Farmers in Switzerland unearthed a remarkable treasure trove comprising over 4,000 ancient Roman coins, predominantly made of solid gold. The discovery, which occurred in the small town of Ueken, has unveiled a new collection of Roman coins, including bronze and silver artifacts, believed to have been buried around 1,700 years ago.

The coins were accidentally excavated by a Swiss farmer while inspecting his cherry trees in Ueken. After making the discovery, he promptly contacted local archaeological experts who confirmed the presence of this substantial collection. Among the coins found were those from the Aargau canton in Switzerland, with experts estimating their burial date to be around 1,700 years ago.

  

This newfound collection rivals some of the largest Roman coin hoards, not only in Switzerland but globally. Notably, it stands out as one of the largest discovered outside the United Kingdom, such as the Frome Hoard found in Somerset in 2009, consisting of nearly 60,000 rust-worn coins.

The significance of this discovery is heightened by a renewed global interest in Rome and Roman history, sparked by the recent finding of an intact tomb at the archaeological site of Pompeii in October. Archaeologists propose that the abundance of Roman coins found in large quantities may be attributed to their use as ritual gifts to Roman gods.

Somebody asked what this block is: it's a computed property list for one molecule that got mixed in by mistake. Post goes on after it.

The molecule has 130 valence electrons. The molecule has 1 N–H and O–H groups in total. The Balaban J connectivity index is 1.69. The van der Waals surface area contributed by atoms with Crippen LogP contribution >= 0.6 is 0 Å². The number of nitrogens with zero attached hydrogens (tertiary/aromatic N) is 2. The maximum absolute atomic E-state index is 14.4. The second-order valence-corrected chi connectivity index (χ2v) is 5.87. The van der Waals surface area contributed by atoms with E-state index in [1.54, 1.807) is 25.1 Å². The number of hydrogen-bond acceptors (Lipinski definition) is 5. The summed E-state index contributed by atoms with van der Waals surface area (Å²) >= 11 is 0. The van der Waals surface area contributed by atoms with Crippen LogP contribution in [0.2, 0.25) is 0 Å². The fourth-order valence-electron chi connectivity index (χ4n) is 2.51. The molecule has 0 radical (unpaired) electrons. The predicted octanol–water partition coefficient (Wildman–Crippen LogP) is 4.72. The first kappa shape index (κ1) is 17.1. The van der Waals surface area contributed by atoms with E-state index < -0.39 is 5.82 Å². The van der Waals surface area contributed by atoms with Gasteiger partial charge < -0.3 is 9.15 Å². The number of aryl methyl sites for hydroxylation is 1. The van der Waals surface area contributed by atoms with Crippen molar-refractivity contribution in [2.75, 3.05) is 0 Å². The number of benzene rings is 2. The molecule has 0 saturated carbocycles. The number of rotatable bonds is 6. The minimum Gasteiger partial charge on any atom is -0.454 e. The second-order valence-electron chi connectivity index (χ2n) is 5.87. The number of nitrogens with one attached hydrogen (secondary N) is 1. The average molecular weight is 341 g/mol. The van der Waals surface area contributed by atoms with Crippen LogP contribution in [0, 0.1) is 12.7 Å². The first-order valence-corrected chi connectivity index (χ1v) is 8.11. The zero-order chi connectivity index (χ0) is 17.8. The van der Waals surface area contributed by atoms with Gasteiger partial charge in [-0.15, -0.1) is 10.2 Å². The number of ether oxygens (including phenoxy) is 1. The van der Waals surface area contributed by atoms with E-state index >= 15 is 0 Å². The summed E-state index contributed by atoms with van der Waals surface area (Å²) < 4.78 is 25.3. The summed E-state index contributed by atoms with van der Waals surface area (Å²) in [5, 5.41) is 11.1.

The Swiss coins, systematically buried between 270 and 294 AD, remained untouched until the recent discovery. Archaeologists suggest that the owner intentionally hoarded these coins, possibly due to economic uncertainty during that time. The coins, composed of bronze and silver components, have remarkably withstood the test of time, preserving their near-mint condition.

While the Swiss farmer who made the discovery is likely to receive a finder’s fee, Swiss law dictates that the artifacts belong to the public. The coins will soon be on display at the Vindonissa de Brugg Museum, specializing in Roman history, located in the Swiss canton of Aargau. This find has thrilled archaeologists and promises to be a significant addition to the understanding of Roman history in the region. NEXT

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